Every investor in Singapore Exchange Limited (SGX:S68) should be aware of the most powerful shareholder groups. With 51% stake, individual investors possess the maximum shares in the company. That is, the group stands to benefit the most if the stock rises (or lose the most if there is a downturn).
Institutions, on the other hand, account for 25% of the company's stockholders. Institutions often own shares in more established companies, while it's not unusual to see insiders own a fair bit of smaller companies.
In the chart below, we zoom in on the different ownership groups of Singapore Exchange.
Check out our latest analysis for Singapore ExchangeSGX:S68 Ownership Breakdown December 7th 2022
What Does The Institutional Ownership Tell Us About Singapore Exchange?
Institutional investors commonly compare their own returns to the returns of a commonly followed index. So they generally do consider buying larger companies that are included in the relevant benchmark index.
Singapore Exchange already has institutions on the share registry. Indeed, they own a respectable stake in the company. This suggests some credibility amongst professional investors. But we can't rely on that fact alone since institutions make bad investments sometimes, just like everyone does. When multiple institutions own a stock, there's always a risk that they are in a 'crowded trade'. When such a trade goes wrong, multiple parties may compete to sell stock fast. This risk is higher in a company without a history of growth. You can see Singapore Exchange's historic earnings and revenue below, but keep in mind there's always more to the story.SGX:S68 Earnings and Revenue Growth December 7th 2022
Hedge funds don't have many shares in Singapore Exchange. Temasek Holdings (Private) Limited is currently the largest shareholder, with 23% of shares outstanding. The Vanguard Group, Inc. is the second largest shareholder owning 2.8% of common stock, and Fidelity International Ltd holds about 2.8% of the company stock.
A deeper look at our ownership data shows that the top 25 shareholders collectively hold less than half of the register, suggesting a large group of small holders where no single shareholder has a majority.
While it makes sense to study institutional ownership data for a company, it also makes sense to study analyst sentiments to know which way the wind is blowing. Quite a few analysts cover the stock, so you could look into forecast growth quite easily.
Insider Ownership Of Singapore Exchange
The definition of an insider can differ slightly between different countries, but members of the board of directors always count. Management ultimately answers to the board. However, it is not uncommon for managers to be executive board members, especially if they are a founder or the CEO.
Insider ownership is positive when it signals leadership are thinking like the true owners of the company. However, high insider ownership can also give immense power to a small group within the company. This can be negative in some circumstances.
Our most recent data indicates that insiders own less than 1% of Singapore Exchange Limited. Keep in mind that it's a big company, and the insiders own S$45m worth of shares. The absolute value might be more important than the proportional share. It is good to see board members owning shares, but it might be worth checking if those insiders have been buying.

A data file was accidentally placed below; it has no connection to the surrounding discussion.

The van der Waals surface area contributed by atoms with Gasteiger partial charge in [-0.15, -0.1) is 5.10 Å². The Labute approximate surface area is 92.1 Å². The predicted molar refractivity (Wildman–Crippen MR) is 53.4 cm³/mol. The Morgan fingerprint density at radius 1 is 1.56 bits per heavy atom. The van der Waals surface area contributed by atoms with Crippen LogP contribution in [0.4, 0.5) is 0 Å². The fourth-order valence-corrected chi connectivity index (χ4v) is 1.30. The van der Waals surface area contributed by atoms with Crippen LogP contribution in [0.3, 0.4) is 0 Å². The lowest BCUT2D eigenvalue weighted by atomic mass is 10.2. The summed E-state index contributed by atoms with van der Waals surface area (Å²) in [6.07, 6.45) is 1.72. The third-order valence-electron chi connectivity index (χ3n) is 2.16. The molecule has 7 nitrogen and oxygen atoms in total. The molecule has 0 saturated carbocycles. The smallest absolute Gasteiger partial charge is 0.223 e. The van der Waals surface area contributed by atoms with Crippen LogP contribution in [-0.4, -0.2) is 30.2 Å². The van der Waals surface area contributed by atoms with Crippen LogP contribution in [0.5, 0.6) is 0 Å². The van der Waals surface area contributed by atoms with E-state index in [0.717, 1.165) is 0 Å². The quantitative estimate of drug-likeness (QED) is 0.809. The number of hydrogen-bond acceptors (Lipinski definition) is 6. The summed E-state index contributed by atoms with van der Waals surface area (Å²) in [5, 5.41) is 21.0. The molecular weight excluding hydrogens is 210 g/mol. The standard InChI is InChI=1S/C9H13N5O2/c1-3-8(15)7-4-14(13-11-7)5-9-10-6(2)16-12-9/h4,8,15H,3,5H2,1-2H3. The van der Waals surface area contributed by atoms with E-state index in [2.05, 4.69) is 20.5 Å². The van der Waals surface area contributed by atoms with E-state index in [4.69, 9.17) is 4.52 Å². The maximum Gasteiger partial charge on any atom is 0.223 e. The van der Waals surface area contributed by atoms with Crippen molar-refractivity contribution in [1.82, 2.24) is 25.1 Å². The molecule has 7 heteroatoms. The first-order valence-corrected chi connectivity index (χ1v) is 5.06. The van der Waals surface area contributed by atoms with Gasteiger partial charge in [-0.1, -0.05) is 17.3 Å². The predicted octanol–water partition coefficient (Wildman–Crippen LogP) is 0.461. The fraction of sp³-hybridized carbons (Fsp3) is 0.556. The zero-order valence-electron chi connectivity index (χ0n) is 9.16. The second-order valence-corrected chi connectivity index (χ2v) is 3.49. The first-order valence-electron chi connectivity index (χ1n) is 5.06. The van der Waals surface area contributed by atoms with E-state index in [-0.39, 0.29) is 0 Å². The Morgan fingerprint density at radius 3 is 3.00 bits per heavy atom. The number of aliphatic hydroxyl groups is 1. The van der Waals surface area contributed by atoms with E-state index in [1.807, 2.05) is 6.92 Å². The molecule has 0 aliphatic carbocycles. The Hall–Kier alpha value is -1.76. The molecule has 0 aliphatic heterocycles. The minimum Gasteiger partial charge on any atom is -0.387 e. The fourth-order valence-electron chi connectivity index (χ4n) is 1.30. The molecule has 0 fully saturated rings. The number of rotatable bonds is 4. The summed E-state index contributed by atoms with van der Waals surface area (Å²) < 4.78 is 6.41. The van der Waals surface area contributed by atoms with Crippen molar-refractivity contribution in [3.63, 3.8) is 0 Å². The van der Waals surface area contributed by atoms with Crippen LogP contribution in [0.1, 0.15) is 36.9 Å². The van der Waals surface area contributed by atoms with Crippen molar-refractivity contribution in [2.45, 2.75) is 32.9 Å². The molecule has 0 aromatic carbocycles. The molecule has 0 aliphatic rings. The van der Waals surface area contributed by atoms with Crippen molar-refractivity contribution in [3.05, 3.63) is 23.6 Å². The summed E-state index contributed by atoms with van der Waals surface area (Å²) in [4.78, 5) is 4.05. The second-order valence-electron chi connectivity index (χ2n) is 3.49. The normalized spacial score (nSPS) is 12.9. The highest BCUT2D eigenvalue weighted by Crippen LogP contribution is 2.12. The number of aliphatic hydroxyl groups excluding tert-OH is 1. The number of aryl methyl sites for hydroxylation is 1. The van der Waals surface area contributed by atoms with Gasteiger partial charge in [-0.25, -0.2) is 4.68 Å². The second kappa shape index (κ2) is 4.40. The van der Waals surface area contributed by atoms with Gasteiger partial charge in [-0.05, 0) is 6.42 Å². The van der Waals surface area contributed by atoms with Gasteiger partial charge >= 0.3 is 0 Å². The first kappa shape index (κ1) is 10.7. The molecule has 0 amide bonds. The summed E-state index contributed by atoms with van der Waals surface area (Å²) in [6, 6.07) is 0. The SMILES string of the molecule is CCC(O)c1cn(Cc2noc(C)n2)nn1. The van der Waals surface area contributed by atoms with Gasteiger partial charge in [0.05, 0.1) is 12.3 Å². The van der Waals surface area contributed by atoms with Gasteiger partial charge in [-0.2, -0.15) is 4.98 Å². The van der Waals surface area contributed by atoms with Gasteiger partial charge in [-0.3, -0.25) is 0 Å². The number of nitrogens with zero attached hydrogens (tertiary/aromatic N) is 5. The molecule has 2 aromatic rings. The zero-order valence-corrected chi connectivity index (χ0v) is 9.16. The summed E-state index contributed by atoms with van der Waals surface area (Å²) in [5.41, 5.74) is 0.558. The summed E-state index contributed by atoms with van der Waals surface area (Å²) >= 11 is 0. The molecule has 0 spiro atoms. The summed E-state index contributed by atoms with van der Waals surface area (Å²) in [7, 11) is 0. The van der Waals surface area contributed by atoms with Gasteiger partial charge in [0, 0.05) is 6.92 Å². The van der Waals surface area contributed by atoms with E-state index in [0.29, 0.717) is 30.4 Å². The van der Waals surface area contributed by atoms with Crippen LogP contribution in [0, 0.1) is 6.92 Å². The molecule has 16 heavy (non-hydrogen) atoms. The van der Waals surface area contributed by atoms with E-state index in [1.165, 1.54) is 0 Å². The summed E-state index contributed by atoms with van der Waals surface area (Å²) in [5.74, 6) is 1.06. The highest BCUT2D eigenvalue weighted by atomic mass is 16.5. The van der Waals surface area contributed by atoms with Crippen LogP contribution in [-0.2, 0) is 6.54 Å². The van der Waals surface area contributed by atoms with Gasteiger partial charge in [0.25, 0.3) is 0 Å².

General Public Ownership
The general public, who are usually individual investors, hold a substantial 51% stake in Singapore Exchange, suggesting it is a fairly popular stock. With this amount of ownership, retail investors can collectively play a role in decisions that affect shareholder returns, such as dividend policies and the appointment of directors. They can also exercise the power to vote on acquisitions or mergers that may not improve profitability.
Private Equity Ownership
With a stake of 23%, private equity firms could influence the Singapore Exchange board. Some investors might be encouraged by this, since private equity are sometimes able to encourage strategies that help the market see the value in the company. Alternatively, those holders might be exiting the investment after taking it public.
It's always worth thinking about the different groups who own shares in a company. But to understand Singapore Exchange better, we need to consider many other factors.
Many find it useful to take an in depth look at how a company has performed in the past. You can access this detailed graph of past earnings, revenue and cash flow.
If you are like me, you may want to think about whether this company will grow or shrink. Luckily, you can check this free report showing analyst forecasts for its future.
NB: Figures in this article are calculated using data from the last twelve months, which refer to the 12-month period ending on the last date of the month the financial statement is dated. This may not be consistent with full year annual report figures.
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This article by Simply Wall St is general in nature. We provide commentary based on historical data and analyst forecasts only using an unbiased methodology and our articles are not intended to be financial advice. It does not constitute a recommendation to buy or sell any stock, and does not take account of your objectives, or your financial situation. We aim to bring you long-term focused analysis driven by fundamental data. Note that our analysis may not factor in the latest price-sensitive company announcements or qualitative material. Simply Wall St has no position in any stocks mentioned.